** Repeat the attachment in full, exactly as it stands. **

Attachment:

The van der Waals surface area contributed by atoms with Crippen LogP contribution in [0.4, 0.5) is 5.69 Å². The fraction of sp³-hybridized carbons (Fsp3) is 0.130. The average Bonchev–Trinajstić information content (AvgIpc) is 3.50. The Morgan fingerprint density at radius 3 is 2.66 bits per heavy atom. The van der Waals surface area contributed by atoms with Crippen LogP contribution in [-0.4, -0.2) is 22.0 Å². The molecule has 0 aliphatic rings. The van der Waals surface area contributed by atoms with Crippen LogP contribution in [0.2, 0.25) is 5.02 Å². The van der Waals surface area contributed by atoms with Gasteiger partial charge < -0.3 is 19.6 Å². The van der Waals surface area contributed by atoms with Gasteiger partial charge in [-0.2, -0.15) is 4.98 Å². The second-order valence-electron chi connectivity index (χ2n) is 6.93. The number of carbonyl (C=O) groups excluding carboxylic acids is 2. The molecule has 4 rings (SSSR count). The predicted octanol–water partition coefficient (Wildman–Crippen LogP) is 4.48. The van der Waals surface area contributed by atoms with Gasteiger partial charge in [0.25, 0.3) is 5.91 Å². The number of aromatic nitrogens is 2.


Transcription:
The van der Waals surface area contributed by atoms with Crippen LogP contribution in [0.4, 0.5) is 5.69 Å². The fraction of sp³-hybridized carbons (Fsp3) is 0.130. The average Bonchev–Trinajstić information content (AvgIpc) is 3.50. The Morgan fingerprint density at radius 3 is 2.66 bits per heavy atom. The van der Waals surface area contributed by atoms with Crippen LogP contribution in [-0.4, -0.2) is 22.0 Å². The molecule has 0 aliphatic rings. The van der Waals surface area contributed by atoms with Crippen LogP contribution in [0.2, 0.25) is 5.02 Å². The van der Waals surface area contributed by atoms with Gasteiger partial charge < -0.3 is 19.6 Å². The van der Waals surface area contributed by atoms with Gasteiger partial charge in [-0.2, -0.15) is 4.98 Å². The second-order valence-electron chi connectivity index (χ2n) is 6.93. The number of carbonyl (C=O) groups excluding carboxylic acids is 2. The molecule has 4 rings (SSSR count). The predicted octanol–water partition coefficient (Wildman–Crippen LogP) is 4.48. The van der Waals surface area contributed by atoms with Gasteiger partial charge in [0.25, 0.3) is 5.91 Å². The number of aromatic nitrogens is 2.